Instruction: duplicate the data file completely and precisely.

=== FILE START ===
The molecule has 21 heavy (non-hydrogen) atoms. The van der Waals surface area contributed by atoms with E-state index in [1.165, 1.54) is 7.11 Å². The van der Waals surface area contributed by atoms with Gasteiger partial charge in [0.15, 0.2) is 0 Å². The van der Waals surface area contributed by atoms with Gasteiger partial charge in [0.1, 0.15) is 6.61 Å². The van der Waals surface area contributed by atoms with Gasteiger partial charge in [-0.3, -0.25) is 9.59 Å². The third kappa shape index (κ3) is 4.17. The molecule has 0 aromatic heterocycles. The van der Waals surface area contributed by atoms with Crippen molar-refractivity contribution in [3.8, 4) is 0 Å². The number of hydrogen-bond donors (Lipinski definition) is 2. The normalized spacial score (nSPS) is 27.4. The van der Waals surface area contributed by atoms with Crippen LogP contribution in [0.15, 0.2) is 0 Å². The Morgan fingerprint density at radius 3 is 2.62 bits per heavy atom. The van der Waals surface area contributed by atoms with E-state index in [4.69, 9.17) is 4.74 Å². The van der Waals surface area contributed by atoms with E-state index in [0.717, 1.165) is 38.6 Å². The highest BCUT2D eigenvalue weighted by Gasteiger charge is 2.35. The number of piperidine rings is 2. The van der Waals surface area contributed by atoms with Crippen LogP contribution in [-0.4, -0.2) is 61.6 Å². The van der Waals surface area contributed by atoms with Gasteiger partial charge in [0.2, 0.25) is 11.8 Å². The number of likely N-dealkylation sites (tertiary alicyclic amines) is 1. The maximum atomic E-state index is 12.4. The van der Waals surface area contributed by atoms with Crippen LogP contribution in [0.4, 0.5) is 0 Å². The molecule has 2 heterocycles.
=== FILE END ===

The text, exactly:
The molecule has 21 heavy (non-hydrogen) atoms. The van der Waals surface area contributed by atoms with E-state index in [1.165, 1.54) is 7.11 Å². The van der Waals surface area contributed by atoms with Gasteiger partial charge in [0.15, 0.2) is 0 Å². The van der Waals surface area contributed by atoms with Gasteiger partial charge in [0.1, 0.15) is 6.61 Å². The van der Waals surface area contributed by atoms with Gasteiger partial charge in [-0.3, -0.25) is 9.59 Å². The third kappa shape index (κ3) is 4.17. The molecule has 0 aromatic heterocycles. The van der Waals surface area contributed by atoms with Crippen molar-refractivity contribution in [3.8, 4) is 0 Å². The number of hydrogen-bond donors (Lipinski definition) is 2. The normalized spacial score (nSPS) is 27.4. The van der Waals surface area contributed by atoms with Crippen LogP contribution in [0.15, 0.2) is 0 Å². The Morgan fingerprint density at radius 3 is 2.62 bits per heavy atom. The van der Waals surface area contributed by atoms with E-state index in [4.69, 9.17) is 4.74 Å². The van der Waals surface area contributed by atoms with E-state index in [0.717, 1.165) is 38.6 Å². The highest BCUT2D eigenvalue weighted by Gasteiger charge is 2.35. The number of piperidine rings is 2. The van der Waals surface area contributed by atoms with Crippen LogP contribution in [-0.4, -0.2) is 61.6 Å². The van der Waals surface area contributed by atoms with Gasteiger partial charge in [0.2, 0.25) is 11.8 Å². The number of likely N-dealkylation sites (tertiary alicyclic amines) is 1. The maximum atomic E-state index is 12.4. The van der Waals surface area contributed by atoms with Crippen LogP contribution in [0.4, 0.5) is 0 Å². The molecule has 2 heterocycles.